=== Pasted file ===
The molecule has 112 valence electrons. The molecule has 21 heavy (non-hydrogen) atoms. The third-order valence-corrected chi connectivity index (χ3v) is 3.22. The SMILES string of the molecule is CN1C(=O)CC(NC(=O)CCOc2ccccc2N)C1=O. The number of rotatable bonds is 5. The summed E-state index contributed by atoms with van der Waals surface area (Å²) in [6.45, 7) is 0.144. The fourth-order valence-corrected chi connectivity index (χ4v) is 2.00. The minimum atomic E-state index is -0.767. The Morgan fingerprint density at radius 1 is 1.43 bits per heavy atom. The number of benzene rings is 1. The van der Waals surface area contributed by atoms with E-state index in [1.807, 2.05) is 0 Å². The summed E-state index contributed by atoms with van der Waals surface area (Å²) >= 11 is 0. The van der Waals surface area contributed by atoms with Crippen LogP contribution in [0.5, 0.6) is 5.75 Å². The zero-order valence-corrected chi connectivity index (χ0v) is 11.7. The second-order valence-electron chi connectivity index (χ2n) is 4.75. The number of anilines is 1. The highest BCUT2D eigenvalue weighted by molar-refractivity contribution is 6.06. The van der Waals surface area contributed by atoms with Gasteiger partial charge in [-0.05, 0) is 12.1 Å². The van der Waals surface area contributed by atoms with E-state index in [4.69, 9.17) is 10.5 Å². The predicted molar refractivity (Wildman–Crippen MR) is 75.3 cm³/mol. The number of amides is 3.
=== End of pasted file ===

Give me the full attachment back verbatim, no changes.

The molecule has 112 valence electrons. The molecule has 21 heavy (non-hydrogen) atoms. The third-order valence-corrected chi connectivity index (χ3v) is 3.22. The SMILES string of the molecule is CN1C(=O)CC(NC(=O)CCOc2ccccc2N)C1=O. The number of rotatable bonds is 5. The summed E-state index contributed by atoms with van der Waals surface area (Å²) in [6.45, 7) is 0.144. The fourth-order valence-corrected chi connectivity index (χ4v) is 2.00. The minimum atomic E-state index is -0.767. The Morgan fingerprint density at radius 1 is 1.43 bits per heavy atom. The number of benzene rings is 1. The van der Waals surface area contributed by atoms with E-state index in [1.807, 2.05) is 0 Å². The summed E-state index contributed by atoms with van der Waals surface area (Å²) >= 11 is 0. The van der Waals surface area contributed by atoms with Crippen LogP contribution in [0.5, 0.6) is 5.75 Å². The zero-order valence-corrected chi connectivity index (χ0v) is 11.7. The second-order valence-electron chi connectivity index (χ2n) is 4.75. The number of anilines is 1. The highest BCUT2D eigenvalue weighted by molar-refractivity contribution is 6.06. The van der Waals surface area contributed by atoms with Gasteiger partial charge in [-0.05, 0) is 12.1 Å². The van der Waals surface area contributed by atoms with E-state index in [4.69, 9.17) is 10.5 Å². The predicted molar refractivity (Wildman–Crippen MR) is 75.3 cm³/mol. The number of amides is 3.